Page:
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Thursday, 20 February 2014

Behatted!




I didn't think I had very many family  photographs of hat wearers, but in fact discovered quite a number of them, although not really in groups of the same style, so here they are.


The blurry photograph above is believed to be of Joseph Featherston, 1864-1914. It's the only one we have of him, and was received by email from a distant cousin some years ago. It looks to have been cut from a larger photograph, but sadly I don't have that, and know very little about Joseph. He and wife Margaret, nee Neilson, of whom we have no photographs, lived at 65 Eureka St Ballarat. Joseph's occupation was recorded as groom on the last electoral roll before his death, and as carter in previous rolls.


Here are Joseph's eldest son Joseph Henry and his grandson Robert, who was born 3 years after his grandfather died. Joseph Henry Featherston was a fireman who worked with the Victorian Railways, and whose health was much affected by his occupation, looks small next to his son the returned airman. Joe died in 1951 aged 59. I imagine he was justly proud of his son Bob, who served in the RAAF and RAF and survived 3 years as a prisoner of war in Poland. For more about Bob, see Swimmers with arms folded.


Here are Joseph Henry Featherston with wife Grace and daughter Dawn a little later, about to attend son Robert's wedding in 1947. It looks like Joe could well be wearing the same favourite hat as in the previous photograph, although here he is naturally more formally dressed to suit the occasion.

To my side of the family now, and here is my grandfather Oliver Cruickshank, sporting a smart hat and looking quite rakish on his wedding day in Wellington NZ, together with with his new wife Myrtle.
Oliver and Myrtle Cruickshank, Wedding Day, 7 April 1921

Oliver with son Ian, circa 1925
 This photo has featured before, but then the focus was on the braces worn by both father and son.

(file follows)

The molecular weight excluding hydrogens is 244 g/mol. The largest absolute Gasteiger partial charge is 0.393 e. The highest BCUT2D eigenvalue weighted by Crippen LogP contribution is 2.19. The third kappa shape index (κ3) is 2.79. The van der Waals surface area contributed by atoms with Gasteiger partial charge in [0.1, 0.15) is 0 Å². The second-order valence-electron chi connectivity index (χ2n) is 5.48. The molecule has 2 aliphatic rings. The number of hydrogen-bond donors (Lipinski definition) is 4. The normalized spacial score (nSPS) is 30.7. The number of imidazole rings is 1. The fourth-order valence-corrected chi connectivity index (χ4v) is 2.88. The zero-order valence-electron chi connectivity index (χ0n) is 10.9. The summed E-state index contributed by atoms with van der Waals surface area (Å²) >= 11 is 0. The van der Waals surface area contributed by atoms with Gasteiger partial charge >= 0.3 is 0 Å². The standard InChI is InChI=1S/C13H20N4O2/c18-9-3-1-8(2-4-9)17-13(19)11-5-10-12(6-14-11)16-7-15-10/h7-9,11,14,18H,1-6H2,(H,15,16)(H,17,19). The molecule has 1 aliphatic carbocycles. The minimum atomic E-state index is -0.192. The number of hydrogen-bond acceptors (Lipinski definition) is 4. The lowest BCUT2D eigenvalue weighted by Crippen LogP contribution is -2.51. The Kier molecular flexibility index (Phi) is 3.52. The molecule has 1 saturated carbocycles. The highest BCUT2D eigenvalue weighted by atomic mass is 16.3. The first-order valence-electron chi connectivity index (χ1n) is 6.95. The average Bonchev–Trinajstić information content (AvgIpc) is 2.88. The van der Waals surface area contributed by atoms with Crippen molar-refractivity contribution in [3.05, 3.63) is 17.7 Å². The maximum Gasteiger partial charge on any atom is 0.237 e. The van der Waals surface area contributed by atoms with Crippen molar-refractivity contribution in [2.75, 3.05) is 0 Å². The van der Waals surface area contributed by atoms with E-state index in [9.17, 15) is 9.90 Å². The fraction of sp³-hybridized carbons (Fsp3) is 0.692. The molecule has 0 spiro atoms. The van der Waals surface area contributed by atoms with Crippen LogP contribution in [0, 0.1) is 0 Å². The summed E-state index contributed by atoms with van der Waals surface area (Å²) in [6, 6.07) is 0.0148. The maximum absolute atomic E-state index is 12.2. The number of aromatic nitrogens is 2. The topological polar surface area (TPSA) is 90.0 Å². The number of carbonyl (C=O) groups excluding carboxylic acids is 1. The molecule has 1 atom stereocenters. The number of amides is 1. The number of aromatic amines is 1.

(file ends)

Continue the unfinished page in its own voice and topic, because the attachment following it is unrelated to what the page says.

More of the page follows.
Here's Myrtle with son Ian - are she and Oliver sharing the same hat? The photos don't seem to  have been taken at the same time, as I think young Ian may be wearing different clothes, but I'm not sure, maybe they were.

Myrtle, Ian and Oliver Cruickshank, at son Ian's graduation from the University of Canterbury, NZ in 1947. Both Oliver and Myrtle are once again proudly wearing their best hats.  It's unfortunate that there's something behind Myrtle, perhaps part of a gate, that looks as if it's attached to her hat, but of course it is not.

Myrtle and Ian are looking very smart here. Ian with his hat and briefcase may have been on a break from work, but Myrtle appears to be out shopping, wearing her fur coat again, with another elegant hat. This photograph was probably taken in Christchurch, as the family lived in the nearby town of Rangiora. It's similar in style to one I posted of  my mother an her aunt last week (Busy, busy, busy..) and I think it must have been common for photographers to set up their cameras in the city streets and take pictures of passers-by, and perhaps for people to dress up specially and seek out such a photograph. The  picture below from Jean's album is labelled 'Street Photo 1949'. Keeping the picture on theme,  a couple of hatted gentlemen can coincidentally  be observed in the background.

Here are Ian and Jean out for the day at some popular event, with some friends. Ian is wearing that hat again, at a similar jaunty angle.

Jean and Ian were always a well-dressed couple, but here they are, off to a garden party at Buckingham Palace, dressed up in sartorially elegant style. Meanwhile yours truly was off to be babysat - boo hoo!



Strahan, a great grandson of both Joseph Henry Featherston and Oliver Desmond Cruickshank,
 is a regular hat wearer, and shows that pork pie hats are back in style.


I'll close with this classic folk  rock anthem from the 60s:

On that note, put on your hat and coat, if you feel so inclined, and check out more hats etc  at Sepia Saturday 216

22 comments:

  1. Can't you tell so much about a man by the way he wears his hat ! Forward, back, on an angle, crumpled, sat on, smart !! You have a lovely collection.